This really happened. During one transaction, one party requested that we delete the reference to “acts of God” in the contract. Being a believer, he was apparently of the opinion that there should be no reason why the Deity’s name should be invoked in vain in the agreement. That may be the correct view but this phrase is often used in agreements without any intention to blaspheme or disrespect.

“Acts of God” when used in the legal sense refers to force majeure events. As stated in the New Civil Code, a party is generally freed from liability in the case of force majeure or fortuitous events:

“ART. 1174. Except in cases expressly specified by the law, or when it is otherwise declared by stipulation, or when the nature of the obligation requires the assumption of risk, no person shall be responsible for those events which could not be foreseen, or which, though foreseen, were inevitable.”

Typically, this refers to storms, earthquakes, fires or other cataclysmic events.

But the foregoing is subject to exceptions as when the law or an express stipulation so provides. Or when the nature of the obligation itself requires the assumption of risk such as in a contract of insurance:

“ART. 1262. An obligation which consists in the delivery of a determinate thing shall be extinguished if it should be lost or destroyed without the fault of the debtor, and before he has incurred in delay.

When by law or stipulation, the obligor is liable even for fortuitous events, the loss of the thing does not extinguish the obligation, and he shall be responsible for damages. The same rule applies when the nature of the obligation requires the assumption of risk.” [Underscoring supplied]

Nothing prevents the parties from stipulating what would constitute force majeure events to insure clarity. But if you are not sure, you can provide that the enumeration is non-exclusive. Due to recent developments, it is not far-fetched to include in the enumeration terrorist attacks or even catastrophic computer viruses which may prevent you from complying with your obligations.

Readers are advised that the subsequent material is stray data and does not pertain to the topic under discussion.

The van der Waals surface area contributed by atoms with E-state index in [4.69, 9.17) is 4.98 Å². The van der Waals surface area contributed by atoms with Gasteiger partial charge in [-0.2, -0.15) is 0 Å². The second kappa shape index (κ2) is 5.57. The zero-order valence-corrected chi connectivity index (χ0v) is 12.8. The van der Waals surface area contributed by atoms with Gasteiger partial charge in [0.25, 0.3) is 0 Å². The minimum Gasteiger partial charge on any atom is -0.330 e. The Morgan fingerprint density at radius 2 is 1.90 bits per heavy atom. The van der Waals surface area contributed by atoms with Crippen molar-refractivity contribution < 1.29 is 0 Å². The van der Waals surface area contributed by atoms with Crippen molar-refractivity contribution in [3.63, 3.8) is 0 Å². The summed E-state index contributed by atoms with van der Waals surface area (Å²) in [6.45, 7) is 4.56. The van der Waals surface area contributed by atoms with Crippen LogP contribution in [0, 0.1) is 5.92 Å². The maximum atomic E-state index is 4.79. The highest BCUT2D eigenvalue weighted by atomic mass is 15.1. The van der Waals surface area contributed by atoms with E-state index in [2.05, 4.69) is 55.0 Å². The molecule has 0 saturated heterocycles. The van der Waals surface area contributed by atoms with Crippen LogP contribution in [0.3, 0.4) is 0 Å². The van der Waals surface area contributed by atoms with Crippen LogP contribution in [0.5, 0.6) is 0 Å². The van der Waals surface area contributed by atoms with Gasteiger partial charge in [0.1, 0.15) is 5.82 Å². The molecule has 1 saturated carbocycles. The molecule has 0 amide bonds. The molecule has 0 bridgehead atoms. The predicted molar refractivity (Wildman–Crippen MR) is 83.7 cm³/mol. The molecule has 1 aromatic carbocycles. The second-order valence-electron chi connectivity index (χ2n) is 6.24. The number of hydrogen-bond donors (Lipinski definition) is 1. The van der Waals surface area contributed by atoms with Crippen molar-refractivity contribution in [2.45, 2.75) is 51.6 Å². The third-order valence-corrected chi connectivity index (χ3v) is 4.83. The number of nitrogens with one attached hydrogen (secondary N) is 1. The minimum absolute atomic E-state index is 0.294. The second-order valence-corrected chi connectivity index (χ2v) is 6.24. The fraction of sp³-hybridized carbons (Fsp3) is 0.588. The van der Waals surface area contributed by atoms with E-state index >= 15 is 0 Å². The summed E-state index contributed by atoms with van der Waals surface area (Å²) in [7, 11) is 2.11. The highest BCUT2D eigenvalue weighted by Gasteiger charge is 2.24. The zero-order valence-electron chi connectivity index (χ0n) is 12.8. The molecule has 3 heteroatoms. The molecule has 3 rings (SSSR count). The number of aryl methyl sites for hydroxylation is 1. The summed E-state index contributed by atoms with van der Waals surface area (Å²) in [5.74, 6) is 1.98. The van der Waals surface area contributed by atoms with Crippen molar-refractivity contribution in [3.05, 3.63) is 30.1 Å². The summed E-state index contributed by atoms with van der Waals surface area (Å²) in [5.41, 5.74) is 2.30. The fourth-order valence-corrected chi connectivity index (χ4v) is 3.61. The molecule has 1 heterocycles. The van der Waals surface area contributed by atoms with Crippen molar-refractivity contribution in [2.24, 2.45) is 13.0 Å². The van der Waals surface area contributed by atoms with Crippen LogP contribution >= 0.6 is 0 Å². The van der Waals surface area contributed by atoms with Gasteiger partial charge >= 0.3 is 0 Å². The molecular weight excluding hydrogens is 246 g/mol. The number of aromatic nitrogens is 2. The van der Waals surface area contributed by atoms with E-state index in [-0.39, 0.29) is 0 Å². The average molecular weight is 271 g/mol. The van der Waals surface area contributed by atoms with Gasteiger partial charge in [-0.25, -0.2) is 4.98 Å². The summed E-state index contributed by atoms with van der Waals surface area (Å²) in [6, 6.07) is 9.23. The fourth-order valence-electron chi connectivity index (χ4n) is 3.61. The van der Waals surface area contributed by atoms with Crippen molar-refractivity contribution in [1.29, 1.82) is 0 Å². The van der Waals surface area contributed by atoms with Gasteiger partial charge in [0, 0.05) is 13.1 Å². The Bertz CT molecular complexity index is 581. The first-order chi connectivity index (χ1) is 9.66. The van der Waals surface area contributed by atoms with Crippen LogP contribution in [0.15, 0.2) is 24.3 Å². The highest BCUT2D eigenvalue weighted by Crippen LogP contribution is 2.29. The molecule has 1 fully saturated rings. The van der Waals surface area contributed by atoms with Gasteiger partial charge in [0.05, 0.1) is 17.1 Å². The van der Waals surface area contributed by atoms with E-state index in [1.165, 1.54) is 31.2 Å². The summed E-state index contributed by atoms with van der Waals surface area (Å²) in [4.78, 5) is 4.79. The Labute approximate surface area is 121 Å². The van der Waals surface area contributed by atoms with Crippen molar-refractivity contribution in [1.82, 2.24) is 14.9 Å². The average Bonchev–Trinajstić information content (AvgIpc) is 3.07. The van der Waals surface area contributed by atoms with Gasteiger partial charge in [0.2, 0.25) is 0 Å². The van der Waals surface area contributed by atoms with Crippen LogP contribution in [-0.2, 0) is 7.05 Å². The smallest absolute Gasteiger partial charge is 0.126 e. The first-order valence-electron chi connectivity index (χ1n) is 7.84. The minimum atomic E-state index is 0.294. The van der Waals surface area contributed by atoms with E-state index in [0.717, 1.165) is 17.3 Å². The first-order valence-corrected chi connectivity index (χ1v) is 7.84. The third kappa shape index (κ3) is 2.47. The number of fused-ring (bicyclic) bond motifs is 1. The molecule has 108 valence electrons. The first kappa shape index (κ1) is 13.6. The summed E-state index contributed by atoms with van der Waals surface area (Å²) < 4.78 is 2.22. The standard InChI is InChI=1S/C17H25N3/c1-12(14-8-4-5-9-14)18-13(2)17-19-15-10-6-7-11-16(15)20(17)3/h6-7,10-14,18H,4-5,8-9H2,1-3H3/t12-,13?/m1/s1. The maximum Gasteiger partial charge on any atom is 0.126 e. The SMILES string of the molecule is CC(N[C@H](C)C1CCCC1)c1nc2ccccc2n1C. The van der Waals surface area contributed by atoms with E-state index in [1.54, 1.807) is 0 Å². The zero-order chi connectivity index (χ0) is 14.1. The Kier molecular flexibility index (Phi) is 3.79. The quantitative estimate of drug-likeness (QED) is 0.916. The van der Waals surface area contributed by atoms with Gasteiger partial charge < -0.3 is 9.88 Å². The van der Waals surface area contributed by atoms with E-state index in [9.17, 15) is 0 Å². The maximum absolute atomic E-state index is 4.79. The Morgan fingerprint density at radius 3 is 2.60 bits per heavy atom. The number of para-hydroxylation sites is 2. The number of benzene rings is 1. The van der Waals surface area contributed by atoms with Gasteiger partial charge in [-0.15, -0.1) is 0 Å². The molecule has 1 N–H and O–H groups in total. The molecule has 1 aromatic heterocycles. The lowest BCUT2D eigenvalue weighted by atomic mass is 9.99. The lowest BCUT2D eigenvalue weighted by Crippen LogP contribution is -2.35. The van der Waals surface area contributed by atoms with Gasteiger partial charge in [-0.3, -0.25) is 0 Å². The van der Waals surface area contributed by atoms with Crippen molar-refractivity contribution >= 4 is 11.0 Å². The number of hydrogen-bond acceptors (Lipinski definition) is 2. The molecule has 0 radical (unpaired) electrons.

Why is the enumeration important? It could make the difference between having to perform an obligation or being excused from doing so, without any liability whatsoever.

A sample force majeure clause in a contract reads as follows:

“When any Force Majeure, such as earthquake, typhoon, flood, fire, war or other unforeseen events of which the happening and consequences cannot be prevented or avoided, causes a direct effect on the fulfillment of this Agreement or the inability to fulfill the conditions of this Agreement, the party encountering the Force Majeure shall notify the other two parties in writing without any delay. Within fifteen (15) days thereafter the party encountering the Force Majeure shall provide the detailed information of the events constituting the same, giving reasons for the failure to fulfill, for partial failure to fulfill, or for deferring the fulfillment of the contract.

All parties shall, through consultations, decide whether to terminate this Agreement or to exempt part of obligations for implementation or whether to defer the execution of this Agreement according to the extent of the effects of events on the performance of this Agreement.”

Moreover, it can be stated that force majeure excuses compliance only if there is no contributory fault or negligence attributable to the defaulting party.

This Supreme Court has held that an occurrence qualifies as force majeure only if there is no negligence present.

“Accordingly, petitioners cannot be heard to invoke the act of God or force majeure to escape liability for the loss or damage sustained by private respondents since they, the petitioners, were guilty of negligence. This event then was not occasioned exclusively by an act of God or force majeure; a human factor - negligence or imprudence - had intervened. The effect then of the force majeure in question may be deemed to have, even if only partly, resulted from the participation of man. Thus, the whole occurrence was thereby humanized, as it were, and removed from the rules applicable to acts of God. REMMAN ENTERPRISES, INC. vs. COURT OF APPEALS, et al. [G.R. No. 125018. April 6, 2000.]”